As part of measures to make young people industry-ready, Absa Bank has collaborated with the Young Investors Network (YIN) – a non-governmental group dedicated to promoting savings and investment culture among people – to help students possess the needed skillsets.
The collaboration allowed the Absa Bank to enlighten students on its ‘Ready to Work’ initiative and took students through some of the features of emotional intelligence, preparing for an interview, and creating a good Curriculum Vitae (CV).
In an interview with the Head of Citizenship at Absa Bank, Ms Priscilla Yeboah, she said some things could be done in the school environment but could not be done in the work environment.
She noted that most times, students are tempted to carry along attitude in the academic setting into the work environment and it does not help them, noting that the ‘Ready to Work’ platform helps in developing the right attitude to work.
She said in the years of providing help in society, one of the key areas that have been neglected is skills development for young people entering the corporate world.
This gap necessitated the development of the proprietary toolkit to train the youth towards equipping them for a smooth transition from academia into industry.
Ms Yeboah said the Ready to Work platform from Absa helps the students to identify a clear career path and is designed to assist them in excelling in their future careers through careful planning.
Four components of Ready to Work teach students different skills
She explained that the Ready to Work portal and application have four components, which teach students different skillsets needed to grow.
The module on work skills
These components include; work skills, which teach learners how to prepare CVs, prepare for an interview, how to look for a job and where to go looking for a job.
The module on people skills
The next module focuses on people skills, which teaches the learner how to interact at the workplace, work as a team member, connect with co-workers, develop emotional intelligence, and communicate effectively as an individual and as a team.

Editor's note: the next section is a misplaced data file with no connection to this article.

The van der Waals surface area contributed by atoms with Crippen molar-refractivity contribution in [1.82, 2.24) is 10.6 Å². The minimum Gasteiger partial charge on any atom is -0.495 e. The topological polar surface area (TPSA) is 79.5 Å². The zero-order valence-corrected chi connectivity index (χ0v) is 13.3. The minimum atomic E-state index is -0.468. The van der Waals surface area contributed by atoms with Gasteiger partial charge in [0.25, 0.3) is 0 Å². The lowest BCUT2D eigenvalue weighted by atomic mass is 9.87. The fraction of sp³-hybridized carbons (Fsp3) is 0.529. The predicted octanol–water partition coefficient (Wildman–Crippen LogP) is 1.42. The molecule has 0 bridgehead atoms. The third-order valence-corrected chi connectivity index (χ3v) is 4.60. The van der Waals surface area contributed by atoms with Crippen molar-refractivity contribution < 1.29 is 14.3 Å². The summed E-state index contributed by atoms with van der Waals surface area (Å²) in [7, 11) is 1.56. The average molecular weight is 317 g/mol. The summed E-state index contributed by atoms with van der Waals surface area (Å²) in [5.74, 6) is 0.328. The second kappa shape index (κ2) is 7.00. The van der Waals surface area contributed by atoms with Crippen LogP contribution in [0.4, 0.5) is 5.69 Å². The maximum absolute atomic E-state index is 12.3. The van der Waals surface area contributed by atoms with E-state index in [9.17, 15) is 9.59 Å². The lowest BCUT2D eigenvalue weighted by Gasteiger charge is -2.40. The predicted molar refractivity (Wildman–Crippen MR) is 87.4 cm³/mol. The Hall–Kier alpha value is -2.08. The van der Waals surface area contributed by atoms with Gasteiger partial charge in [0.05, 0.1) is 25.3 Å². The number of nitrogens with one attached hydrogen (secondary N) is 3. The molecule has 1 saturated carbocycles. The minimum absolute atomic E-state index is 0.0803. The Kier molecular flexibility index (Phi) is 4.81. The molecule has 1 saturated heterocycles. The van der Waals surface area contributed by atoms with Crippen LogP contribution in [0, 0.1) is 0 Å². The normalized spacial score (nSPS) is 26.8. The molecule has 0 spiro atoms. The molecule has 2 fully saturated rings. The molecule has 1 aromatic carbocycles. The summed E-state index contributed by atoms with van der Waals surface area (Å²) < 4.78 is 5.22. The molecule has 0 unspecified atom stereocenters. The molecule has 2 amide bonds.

The module on money skills
The third module touches on money skills, which trains the learners on financial management skills through understanding budgeting, differentiating between wants and needs, and all the needed titbits on managing their financial resources as students become adult workers.
The module on developing entrepreneurial skills
The final module touches on entrepreneurship, which teaches the students to have an entrepreneurial mindset – how to start a business, develop products and understand the people, the price, and promotion of the products.
The Founder and Executive Director of the YIN, Mr Joshua Mensah, said that collaborating with the Bank is pivotal because of the toolkit, which aligns with YIN’s aim of helping students transition from academia to industry.
He noted that the partnership would enable students to develop employability skills and competencies, understand the nature of work, and work towards having a portfolio of skills and competencies.
The student learnt various lessons during an initial in-person training with the Ready to Work toolkit
A Level 200 political science student of the UG, Catherine Awojaba Tailor, sharing her lesson after the training said, “I learnt that I should not keep my money idle in a Bank account. We can use that money to start an investment”
A Level 200 Administration student Elliot Lamptey, said there are four key abilities needed to work effectively as a professional – work skills, people skills, emotional intelligence, and teamwork.
A Level 100 Administration student Kelvin Bannerman-Williams, said he had learnt to keep an eye on his expenses and expenditure, ensuring that balance between the inflow and outflow.
A Level 300 Accounting and Chinese Hannah Odei-Kissi, student said, “I learnt that when asked to introduce yourself in an interview, it meant that you should mention key achievement done but not only give a generic answer.
This achievement should be linked to my abilities to help my potential employer know what I can bring to the table, “she added.
By Julius Kofi Satsi, Head of Communications